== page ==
|Statement: November 15, 2007||View Printable PDF Version|
|Docket No: RM08-1-000|
Commissioner Spitzer's statement on promotion of a more efficient capacity release market
"Through the restructuring efforts of Order No. 636, the Commission instituted its capacity release program - a mechanism to reallocate pipeline capacity efficiently. The adopted regulations were designed to assure the transparency of capacity release transactions. Those regulations require that all shippers offering to release capacity be posted on the pipeline's internet web site and that contracting be done directly with the pipeline.
Order No. 636-A prohibited tying the release of capacity to any extraneous conditions. The Commission's capacity release policy requires a pipeline to offer all unused capacity at the pipeline's maximum cost-of-service rate (the recourse rate), thus acting as a check on pricing for capacity release by shippers. The current policy emphasizes transparency and non-discriminatory allocation of capacity.
Moreover, in Order No. 637, the Commission lifted the maximum rate cap on capacity releases of less than one year for a 22 month experimental period. The Commission concluded that the rate ceiling should be removed because cost-of-service rate regulation is not well suited to the short-term capacity market, the rate ceiling interfered with the efficient operation of the market, removal of the rate ceiling for short-term capacity would have little effect on the prices paid for capacity during peak periods since shippers can avoid the ceiling by making bundled sales. The Commission, however, did not remove the cap for short-term pipeline services.
On January 3, 2007, the Commission issued a request for comments on its capacity release program and whether any changes are needed. This request came about because last year, a group of eight gas marketing companies filed a petition with the Commission to clarify its capacity release rules in the context of portfolio management services. The Commission asked a series of questions including whether it should consider lifting the maximum rate cap on a permanent basis either for short-term or all capacity releases; and whether the Order No. 636 prohibition of tying arrangements interfere with beneficial capacity release arrangements, including portfolio management services.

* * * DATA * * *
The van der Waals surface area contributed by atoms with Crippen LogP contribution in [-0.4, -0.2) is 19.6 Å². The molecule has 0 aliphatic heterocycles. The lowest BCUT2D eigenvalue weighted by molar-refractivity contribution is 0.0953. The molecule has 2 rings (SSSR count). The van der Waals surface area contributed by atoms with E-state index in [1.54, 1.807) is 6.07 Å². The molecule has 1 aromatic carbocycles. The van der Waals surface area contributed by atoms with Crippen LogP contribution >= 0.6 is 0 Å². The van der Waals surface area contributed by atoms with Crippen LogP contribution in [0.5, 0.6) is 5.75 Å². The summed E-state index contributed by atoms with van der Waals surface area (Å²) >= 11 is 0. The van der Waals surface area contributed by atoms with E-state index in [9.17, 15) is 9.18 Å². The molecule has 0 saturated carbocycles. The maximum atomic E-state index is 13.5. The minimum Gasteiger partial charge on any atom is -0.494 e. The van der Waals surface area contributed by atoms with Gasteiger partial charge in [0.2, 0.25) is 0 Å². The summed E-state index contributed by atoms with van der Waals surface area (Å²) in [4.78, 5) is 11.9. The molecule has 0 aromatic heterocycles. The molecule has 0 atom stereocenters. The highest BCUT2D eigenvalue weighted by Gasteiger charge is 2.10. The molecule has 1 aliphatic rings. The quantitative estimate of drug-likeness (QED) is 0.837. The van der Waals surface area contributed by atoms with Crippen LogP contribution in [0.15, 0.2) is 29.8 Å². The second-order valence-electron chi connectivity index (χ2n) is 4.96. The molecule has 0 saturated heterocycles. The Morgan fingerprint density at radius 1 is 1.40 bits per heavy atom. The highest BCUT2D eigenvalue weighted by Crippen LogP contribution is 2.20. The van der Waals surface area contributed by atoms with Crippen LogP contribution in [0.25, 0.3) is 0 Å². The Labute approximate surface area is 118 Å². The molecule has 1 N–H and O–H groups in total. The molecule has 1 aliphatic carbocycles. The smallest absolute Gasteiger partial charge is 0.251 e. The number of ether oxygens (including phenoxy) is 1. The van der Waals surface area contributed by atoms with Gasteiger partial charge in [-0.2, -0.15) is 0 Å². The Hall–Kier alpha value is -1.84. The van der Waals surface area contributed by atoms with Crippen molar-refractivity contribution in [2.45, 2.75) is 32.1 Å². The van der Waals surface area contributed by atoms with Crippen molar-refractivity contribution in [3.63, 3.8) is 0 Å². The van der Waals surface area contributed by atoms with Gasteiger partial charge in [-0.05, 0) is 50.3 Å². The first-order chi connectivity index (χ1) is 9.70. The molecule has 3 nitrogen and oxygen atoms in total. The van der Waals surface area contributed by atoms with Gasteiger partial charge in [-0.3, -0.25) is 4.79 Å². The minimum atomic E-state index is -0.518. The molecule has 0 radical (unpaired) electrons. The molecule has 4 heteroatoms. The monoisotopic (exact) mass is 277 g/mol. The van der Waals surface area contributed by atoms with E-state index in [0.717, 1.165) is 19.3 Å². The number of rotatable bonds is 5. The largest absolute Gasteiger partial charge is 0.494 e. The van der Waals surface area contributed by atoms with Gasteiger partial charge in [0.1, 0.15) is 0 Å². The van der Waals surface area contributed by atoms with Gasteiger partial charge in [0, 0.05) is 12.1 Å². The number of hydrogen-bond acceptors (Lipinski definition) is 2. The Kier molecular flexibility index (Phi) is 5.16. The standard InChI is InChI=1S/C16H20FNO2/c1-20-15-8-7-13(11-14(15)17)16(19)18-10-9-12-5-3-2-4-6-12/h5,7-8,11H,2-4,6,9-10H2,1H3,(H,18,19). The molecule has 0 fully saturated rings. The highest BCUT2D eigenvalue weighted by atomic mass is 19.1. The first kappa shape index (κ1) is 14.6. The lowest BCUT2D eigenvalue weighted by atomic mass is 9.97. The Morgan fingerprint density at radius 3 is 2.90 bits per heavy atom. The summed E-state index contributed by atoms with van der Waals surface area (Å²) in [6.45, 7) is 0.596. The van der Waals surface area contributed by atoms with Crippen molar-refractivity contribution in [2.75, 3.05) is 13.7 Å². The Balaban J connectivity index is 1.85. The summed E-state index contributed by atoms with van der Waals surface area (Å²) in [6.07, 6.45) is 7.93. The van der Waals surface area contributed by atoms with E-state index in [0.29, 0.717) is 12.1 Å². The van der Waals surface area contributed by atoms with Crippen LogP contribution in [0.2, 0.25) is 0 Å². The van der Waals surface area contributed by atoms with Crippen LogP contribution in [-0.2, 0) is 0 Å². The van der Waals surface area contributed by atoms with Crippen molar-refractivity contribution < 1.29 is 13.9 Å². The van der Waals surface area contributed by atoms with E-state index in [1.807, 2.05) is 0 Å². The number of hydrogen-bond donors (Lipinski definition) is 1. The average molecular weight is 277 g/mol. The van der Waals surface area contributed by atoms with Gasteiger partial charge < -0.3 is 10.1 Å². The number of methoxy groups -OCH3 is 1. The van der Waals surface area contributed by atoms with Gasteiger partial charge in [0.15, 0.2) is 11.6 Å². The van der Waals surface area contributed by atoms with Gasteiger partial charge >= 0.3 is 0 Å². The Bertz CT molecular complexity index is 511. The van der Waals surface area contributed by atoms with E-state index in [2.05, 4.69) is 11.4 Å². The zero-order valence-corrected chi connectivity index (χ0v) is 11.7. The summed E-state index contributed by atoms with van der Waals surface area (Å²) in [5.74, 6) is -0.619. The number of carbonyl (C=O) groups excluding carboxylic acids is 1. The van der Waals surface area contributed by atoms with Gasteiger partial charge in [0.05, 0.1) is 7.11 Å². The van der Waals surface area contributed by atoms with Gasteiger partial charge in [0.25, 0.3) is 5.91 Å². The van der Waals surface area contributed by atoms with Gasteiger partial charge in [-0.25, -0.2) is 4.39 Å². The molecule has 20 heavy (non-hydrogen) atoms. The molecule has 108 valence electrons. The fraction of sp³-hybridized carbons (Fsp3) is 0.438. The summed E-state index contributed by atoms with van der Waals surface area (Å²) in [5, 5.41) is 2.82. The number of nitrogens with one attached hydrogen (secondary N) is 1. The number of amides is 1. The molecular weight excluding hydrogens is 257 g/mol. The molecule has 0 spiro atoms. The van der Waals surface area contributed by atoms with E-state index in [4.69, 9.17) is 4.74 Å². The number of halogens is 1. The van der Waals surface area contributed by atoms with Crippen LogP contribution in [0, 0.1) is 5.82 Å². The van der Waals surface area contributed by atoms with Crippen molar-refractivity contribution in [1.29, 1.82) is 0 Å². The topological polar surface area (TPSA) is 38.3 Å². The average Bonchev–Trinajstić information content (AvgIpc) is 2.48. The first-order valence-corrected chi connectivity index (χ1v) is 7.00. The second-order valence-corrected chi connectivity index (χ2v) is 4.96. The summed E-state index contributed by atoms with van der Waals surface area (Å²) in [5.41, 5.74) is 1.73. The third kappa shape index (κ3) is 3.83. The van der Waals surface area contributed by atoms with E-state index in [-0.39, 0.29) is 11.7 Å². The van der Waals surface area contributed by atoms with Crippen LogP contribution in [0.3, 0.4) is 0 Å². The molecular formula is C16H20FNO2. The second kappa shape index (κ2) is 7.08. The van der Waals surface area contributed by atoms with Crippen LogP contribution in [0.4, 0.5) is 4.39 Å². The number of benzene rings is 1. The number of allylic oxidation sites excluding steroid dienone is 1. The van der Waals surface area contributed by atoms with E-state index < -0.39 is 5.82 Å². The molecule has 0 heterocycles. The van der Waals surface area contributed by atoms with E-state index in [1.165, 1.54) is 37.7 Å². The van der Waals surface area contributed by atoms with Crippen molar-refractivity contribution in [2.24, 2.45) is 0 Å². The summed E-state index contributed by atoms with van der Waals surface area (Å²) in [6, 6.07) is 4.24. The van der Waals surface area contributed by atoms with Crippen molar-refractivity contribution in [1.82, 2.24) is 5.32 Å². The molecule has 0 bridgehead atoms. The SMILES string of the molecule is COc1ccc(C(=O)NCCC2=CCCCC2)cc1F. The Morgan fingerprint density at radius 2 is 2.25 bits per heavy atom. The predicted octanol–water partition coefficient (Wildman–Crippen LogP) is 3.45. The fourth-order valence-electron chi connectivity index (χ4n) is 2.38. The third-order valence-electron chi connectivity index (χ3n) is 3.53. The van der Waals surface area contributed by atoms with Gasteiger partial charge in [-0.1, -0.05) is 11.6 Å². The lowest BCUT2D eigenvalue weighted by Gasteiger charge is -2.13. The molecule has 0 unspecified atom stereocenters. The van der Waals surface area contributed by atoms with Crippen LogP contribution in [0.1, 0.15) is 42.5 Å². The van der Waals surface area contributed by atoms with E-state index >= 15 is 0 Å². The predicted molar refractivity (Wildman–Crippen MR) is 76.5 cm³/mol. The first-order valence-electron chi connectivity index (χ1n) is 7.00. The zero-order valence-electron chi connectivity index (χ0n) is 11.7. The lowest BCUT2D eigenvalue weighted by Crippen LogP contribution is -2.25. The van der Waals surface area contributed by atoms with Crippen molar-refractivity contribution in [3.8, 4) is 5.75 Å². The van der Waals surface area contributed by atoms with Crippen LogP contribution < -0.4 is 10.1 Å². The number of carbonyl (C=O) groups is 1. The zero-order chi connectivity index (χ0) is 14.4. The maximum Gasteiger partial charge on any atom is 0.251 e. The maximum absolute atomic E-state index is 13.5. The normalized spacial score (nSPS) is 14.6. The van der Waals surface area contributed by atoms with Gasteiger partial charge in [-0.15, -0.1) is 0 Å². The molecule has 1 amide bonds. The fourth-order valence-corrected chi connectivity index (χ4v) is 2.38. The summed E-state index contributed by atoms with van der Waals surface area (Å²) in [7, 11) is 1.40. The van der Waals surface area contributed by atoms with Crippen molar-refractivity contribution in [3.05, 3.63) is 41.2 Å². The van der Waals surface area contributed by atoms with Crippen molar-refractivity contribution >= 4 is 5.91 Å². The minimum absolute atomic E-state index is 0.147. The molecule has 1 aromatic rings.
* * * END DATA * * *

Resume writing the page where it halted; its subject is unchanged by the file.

In today's notice of proposed rulemaking, the Commission responds to the comments and proposes a number of significant changes to its capacity release regulations. Among them, the Commission proposes to remove, on a permanent basis, the rate ceiling on capacity release transactions of one year or less. The Commission also proposes to modify its regulations to facilitate the use of asset management arrangements under which a capacity holder releases some or all of its pipeline capacity to an asset manager who agrees to supply the gas needs of the capacity holder.
We propose to lift the price ceiling for short-term capacity release transactions of one year or less. Shippers and potential shippers are looking for greater flexibility in the use of capacity. The Commission's goal in establishing the capacity release program was to allow shippers to compete with pipelines. By lifting the cap on short-term releases, the Commission allows releasing shippers to offer competitively-priced alternatives to the pipelines' negotiated rate offerings.
I am persuaded by the commenters that argued that removing the rate cap on capacity release transactions would improve the efficiency of the capacity market by giving releasing shippers a greater incentive to release their capacity during periods of constraint. Doing so is consistent with our longstanding goal of allocating capacity to the shipper that values it the most.
We are proposing to adjust the capacity release regulations to foster asset management agreements (AMAs) because a large number of commenters responded that AMAs are beneficial to the market place and that the Commission should do something to facilitate their use. AMAs are contractual relationships where a party agrees to manage gas supply and delivery arrangements, including transportation and storage capacity, for another party. In many instances the asset manager is chosen through a request for proposal process. AMAs are an important addition to the transportation mix. They are used by LDCs and others where the entity releases its capacity to a replacement shipper with greater market expertise, who will continue to use the capacity to provide gas supplies to the releasing shipper and will be better able to maximize the value of the released capacity when it is not needed to serve the releasing shipper. These are valuable tools for the LDCs.
I also support facilitating the use of AMAs because the proposed rule proposes to impose several safeguards. For example, we propose that AMAs will remain subject to all existing posting and reporting requirements. We also propose to retain our shipper-must-have-title requirement, which is an important transparency tool.
I also look forward to review Staff's report on the performance of the capacity release program after the industry and Commission have had two years of experience under the new rules. Specifically, I will look forward to reading whether there have been any allegations that a virtual pipeline, i.e., a marketer controlling a significant percentage of capacity and supply on one of more pipelines has used that power to discriminate. I also remind entities that our complaint process remains a viable tool if an entity believes that a shipper has used the capacity release rules in a discriminatory manner. "
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